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Tavascarow

Swarm control in a HTBH.

Link to natural beekeeping forum.
Cathryn

I will look at this again should I ever get to this point! I am trying again this year. A friend has offered me a nucleus as he has one more hive than he ever wanted, which I am going to shake into my TBH. All I need to do know is work out where to put that won't make it a target for badgers again. I have several hundred acres to choose from but nowhere jumps out at me as safe. Everywhere there are obvious signs of badgers.
Tavascarow

if you just shake the bees off the frames you will lose all the brood , which is a shame & waste.
You could cut the combs to fit the top bars & tie them on (after shaking the bees). Or build them up conventionaly, & then make an artificial swarm for the TBH & leave enough young bees to raise a new queen from the brood.
That way you populate your top bar hive & still have a national colony to sell on.
Cathryn

I could do with an early swarm so that they get a chance to build up early on. I appreciate what you say about it being a waste and I will try to cut it down to fit. Or I buy a national but I am not wholly convinced that I am going to persuade the bees to stay here and protect them from badgers.
Tavascarow

If you have a badger problem an electric fence is the best protection IMHO, & probably cheapest.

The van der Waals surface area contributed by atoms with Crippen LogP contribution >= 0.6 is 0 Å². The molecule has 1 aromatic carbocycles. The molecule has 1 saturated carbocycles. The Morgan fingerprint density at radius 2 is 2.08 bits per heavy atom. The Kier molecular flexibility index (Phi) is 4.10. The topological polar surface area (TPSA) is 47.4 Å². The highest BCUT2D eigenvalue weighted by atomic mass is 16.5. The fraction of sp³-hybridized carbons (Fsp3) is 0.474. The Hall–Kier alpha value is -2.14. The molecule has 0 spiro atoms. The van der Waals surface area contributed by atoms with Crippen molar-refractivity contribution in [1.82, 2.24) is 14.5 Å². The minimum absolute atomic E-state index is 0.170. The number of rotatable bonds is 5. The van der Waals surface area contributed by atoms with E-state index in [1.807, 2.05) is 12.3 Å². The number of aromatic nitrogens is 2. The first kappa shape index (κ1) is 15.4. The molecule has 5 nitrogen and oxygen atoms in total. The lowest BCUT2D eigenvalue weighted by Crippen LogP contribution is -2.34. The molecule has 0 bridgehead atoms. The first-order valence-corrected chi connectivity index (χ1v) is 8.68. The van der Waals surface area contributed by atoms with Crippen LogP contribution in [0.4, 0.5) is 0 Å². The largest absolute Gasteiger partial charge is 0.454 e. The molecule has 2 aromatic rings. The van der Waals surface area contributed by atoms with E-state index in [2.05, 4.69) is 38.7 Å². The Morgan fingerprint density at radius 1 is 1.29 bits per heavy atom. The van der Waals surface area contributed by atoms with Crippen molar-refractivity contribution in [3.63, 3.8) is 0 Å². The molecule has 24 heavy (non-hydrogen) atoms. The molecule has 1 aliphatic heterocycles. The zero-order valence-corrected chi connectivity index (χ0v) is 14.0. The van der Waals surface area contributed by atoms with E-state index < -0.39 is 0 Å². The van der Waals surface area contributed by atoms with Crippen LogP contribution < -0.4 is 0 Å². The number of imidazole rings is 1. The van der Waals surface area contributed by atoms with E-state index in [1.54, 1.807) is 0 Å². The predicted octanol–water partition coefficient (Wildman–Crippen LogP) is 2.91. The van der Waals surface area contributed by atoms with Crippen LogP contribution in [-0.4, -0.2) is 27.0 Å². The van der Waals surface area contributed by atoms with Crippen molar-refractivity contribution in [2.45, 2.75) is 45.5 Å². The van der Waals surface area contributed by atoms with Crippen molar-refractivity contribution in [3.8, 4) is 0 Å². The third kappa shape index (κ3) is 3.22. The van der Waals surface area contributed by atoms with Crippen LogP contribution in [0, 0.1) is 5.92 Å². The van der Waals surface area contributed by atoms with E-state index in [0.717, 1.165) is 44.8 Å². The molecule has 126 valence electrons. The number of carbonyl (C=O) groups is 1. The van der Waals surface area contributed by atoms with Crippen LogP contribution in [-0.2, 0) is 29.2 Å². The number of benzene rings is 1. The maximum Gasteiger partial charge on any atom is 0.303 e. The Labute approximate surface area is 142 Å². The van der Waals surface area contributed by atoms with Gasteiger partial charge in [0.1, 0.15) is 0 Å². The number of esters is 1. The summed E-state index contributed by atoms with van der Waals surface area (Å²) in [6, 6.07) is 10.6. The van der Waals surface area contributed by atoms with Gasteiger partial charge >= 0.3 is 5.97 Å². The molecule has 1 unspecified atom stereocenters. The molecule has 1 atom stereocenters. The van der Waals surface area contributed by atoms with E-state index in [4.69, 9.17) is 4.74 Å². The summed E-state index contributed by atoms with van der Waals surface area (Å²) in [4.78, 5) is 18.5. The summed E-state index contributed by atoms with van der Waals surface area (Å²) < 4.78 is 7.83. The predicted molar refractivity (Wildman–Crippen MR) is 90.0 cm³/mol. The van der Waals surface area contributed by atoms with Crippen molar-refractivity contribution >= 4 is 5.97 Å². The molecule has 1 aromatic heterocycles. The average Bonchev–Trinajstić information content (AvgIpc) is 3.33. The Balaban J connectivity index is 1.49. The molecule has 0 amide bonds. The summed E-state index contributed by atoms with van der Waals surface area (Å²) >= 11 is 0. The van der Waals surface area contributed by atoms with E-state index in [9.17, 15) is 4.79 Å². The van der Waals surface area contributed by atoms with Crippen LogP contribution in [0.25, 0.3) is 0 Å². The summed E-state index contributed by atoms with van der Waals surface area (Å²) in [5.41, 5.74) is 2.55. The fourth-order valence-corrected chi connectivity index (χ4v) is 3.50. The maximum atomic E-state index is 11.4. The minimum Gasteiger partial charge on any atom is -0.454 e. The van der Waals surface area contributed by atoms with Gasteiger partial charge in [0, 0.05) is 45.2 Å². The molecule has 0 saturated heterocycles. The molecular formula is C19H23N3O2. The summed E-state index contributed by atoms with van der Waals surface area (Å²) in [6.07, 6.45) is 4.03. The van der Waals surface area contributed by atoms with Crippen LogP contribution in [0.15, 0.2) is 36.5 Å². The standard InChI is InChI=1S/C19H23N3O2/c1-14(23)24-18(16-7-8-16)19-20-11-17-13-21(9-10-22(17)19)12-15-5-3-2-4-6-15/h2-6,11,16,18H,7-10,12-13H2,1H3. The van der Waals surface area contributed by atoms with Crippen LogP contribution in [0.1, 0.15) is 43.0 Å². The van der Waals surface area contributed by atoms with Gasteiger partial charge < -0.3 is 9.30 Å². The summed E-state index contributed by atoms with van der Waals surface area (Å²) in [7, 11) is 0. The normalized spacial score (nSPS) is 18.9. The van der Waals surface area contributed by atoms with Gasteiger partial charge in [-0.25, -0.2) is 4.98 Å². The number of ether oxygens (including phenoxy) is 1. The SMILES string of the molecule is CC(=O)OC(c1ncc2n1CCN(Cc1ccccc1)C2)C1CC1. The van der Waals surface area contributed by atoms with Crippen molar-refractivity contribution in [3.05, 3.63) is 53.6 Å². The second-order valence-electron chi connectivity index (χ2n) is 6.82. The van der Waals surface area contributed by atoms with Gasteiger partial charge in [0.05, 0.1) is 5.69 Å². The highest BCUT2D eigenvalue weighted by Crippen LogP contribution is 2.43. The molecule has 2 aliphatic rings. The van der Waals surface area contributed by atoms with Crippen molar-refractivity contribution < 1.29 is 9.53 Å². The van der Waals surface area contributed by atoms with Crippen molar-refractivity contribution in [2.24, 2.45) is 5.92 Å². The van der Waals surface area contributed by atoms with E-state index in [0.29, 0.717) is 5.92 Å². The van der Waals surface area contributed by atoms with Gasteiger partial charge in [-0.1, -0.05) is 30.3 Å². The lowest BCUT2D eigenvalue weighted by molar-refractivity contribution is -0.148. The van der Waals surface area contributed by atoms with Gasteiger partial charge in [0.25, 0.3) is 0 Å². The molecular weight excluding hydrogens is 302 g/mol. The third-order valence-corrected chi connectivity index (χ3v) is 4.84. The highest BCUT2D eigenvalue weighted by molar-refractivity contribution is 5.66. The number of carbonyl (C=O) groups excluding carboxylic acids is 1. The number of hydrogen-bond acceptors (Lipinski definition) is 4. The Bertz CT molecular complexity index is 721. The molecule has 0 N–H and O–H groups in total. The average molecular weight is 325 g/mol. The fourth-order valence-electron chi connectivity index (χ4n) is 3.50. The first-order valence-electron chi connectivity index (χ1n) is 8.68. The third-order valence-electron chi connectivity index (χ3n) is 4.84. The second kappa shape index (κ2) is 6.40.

I imagine once they connect a couple of times you could do away with the energiser & just leave the tape.
It's not a problem I've had (touch wood).
We have a fairly healthy badger population here, but I've never had a hive raided.
A neighbour down the road a mile lost one last year & they certainly make a mess.
Tavascarow

If it was me, & I wanted to populate a TBH from a framed hive I would proceed as follows.
When steady pollen is entering the hive (willow) I would start stimulative feeding with weak syrup (1lb to the pint or even more dilute).
Don't feed with a rapid feeder but use a jar with small holes in the lid.
You don't want them filling up combs with stores but just enough to make the colony think theres a good nectar flow on & increase brood rearing.
If they are prolific give them as much room as you can, the more bees you can raise early the more to populate your TBH.
About mid to late May take all the combs with brood & eggs & brush all the bees off them back into the hive.
Put the brood in a separate box over an excluder & on top of the rest.
Nurse bees will come through the excluder to look after the brood & after a day or two can be moved away.
These will need to be fed as they won't have any bees of foraging age for a couple of weeks
The remainder will consist of the queen & older bees (artificial swarm) & can be shook into the TBH.
If you can fix a little unsealed brood to a top bar all the better.
They are very unlikely to leave if there is a little brood to maintain & it seems to keep the queen laying.
The young bees left in the old hive will raise queen cells from eggs & after a fortnight you could divide them into two or more nuclei, as long as there's at least one good queen cell in each.
That way you get to populate your TBH & also have a framed colony or two to sell on.
& you don't have to cut up combs of brood & tie them to bars other than the little as mentioned.
Cathryn

Yes I can see that. We haven't that far and are at the moment hoping that all his hives continue to thrive. He is distance from me as well (several miles).
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